The importance and future of mining history: An Australian perspective

Kenneth McQueen

Research output: Contribution to journalArticle

Abstract

Mining is a pillar of civilisation, providing many of the materials needed for technologies. It has a long history dating back to the first use of surface stone to make simple hand tools. This history even predates the appearance of our own species and is dated to at least 2.6 million years BP when Homo habilis developed the earliest Oldowan tools in Africa (McCarthy and Rubidge 2005). Our Stone Age ancestors improved and continued this technology for most of the history of Homo sapiens. They also adopted the use of mineral pigments for decoration and art. Following the use of stone, the discovery and utilization of precious metals, particularly gold, as well as copper, lead, tin and iron played a major role in transforming the human condition (Raymond 1984). The production, consumption and coveting of gold shaped and influenced many cultures. In Australia, the gold rushes and gold mining history are a central part of the Australian psyche and national mythology. This is the mining history most familiar to most Australians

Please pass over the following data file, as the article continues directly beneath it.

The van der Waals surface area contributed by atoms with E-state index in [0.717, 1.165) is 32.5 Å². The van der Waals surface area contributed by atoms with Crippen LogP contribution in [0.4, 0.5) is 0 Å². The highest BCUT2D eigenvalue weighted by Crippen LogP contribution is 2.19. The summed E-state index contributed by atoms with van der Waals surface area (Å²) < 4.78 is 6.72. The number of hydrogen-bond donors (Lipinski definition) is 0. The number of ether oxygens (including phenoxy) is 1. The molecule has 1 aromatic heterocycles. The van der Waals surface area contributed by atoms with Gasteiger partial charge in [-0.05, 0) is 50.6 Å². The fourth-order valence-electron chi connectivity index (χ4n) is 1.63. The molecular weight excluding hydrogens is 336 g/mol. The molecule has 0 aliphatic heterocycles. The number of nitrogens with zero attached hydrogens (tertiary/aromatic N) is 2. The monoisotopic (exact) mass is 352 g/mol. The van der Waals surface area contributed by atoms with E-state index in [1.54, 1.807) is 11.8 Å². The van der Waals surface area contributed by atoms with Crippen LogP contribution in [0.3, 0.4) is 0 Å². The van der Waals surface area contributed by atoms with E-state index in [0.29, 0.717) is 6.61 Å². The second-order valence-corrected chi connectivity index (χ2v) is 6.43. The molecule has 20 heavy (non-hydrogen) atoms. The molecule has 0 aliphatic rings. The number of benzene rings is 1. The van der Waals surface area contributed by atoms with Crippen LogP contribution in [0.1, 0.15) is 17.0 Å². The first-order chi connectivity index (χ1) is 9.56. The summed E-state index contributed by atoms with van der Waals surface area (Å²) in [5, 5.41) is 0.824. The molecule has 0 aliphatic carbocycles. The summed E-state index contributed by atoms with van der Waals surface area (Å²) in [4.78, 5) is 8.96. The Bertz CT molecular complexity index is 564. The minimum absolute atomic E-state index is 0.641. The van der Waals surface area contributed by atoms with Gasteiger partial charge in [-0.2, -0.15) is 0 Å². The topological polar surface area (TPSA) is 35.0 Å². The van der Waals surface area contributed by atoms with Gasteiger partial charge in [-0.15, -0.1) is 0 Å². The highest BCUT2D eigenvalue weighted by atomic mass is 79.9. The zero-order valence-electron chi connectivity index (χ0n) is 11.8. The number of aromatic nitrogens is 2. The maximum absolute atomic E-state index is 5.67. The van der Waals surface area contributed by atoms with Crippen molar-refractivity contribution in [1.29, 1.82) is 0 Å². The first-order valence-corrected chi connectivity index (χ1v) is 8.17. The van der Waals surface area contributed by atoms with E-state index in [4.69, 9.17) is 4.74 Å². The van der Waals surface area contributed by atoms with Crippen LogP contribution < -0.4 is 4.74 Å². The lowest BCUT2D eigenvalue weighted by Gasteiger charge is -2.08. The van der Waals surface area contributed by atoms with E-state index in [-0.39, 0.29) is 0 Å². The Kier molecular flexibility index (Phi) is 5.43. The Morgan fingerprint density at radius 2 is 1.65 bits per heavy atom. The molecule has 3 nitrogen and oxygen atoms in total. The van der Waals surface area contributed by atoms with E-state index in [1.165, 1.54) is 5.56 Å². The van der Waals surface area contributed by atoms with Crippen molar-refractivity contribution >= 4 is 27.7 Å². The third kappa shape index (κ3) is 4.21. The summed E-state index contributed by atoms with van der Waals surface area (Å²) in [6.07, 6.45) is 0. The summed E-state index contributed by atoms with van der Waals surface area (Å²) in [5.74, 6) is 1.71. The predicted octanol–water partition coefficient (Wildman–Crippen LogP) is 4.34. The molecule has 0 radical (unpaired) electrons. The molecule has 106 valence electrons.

Original languageEnglish
Pages (from-to)316-320
Number of pages5
JournalEarth Sciences History
Volume31
Issue number2
Publication statusPublished - 2012

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gold
history
Stone Age
precious metal
civilization
pillar
tin
art
ancestry
pigment
History
copper
iron
mineral
stone

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McQueen, Kenneth. / The importance and future of mining history: An Australian perspective. In: Earth Sciences History. 2012 ; Vol. 31, No. 2. pp. 316-320.
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The importance and future of mining history: An Australian perspective. / McQueen, Kenneth.

In: Earth Sciences History, Vol. 31, No. 2, 2012, p. 316-320.

Research output: Contribution to journalArticle

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AB - Mining is a pillar of civilisation, providing many of the materials needed for technologies. It has a long history dating back to the first use of surface stone to make simple hand tools. This history even predates the appearance of our own species and is dated to at least 2.6 million years BP when Homo habilis developed the earliest Oldowan tools in Africa (McCarthy and Rubidge 2005). Our Stone Age ancestors improved and continued this technology for most of the history of Homo sapiens. They also adopted the use of mineral pigments for decoration and art. Following the use of stone, the discovery and utilization of precious metals, particularly gold, as well as copper, lead, tin and iron played a major role in transforming the human condition (Raymond 1984). The production, consumption and coveting of gold shaped and influenced many cultures. In Australia, the gold rushes and gold mining history are a central part of the Australian psyche and national mythology. This is the mining history most familiar to most Australians

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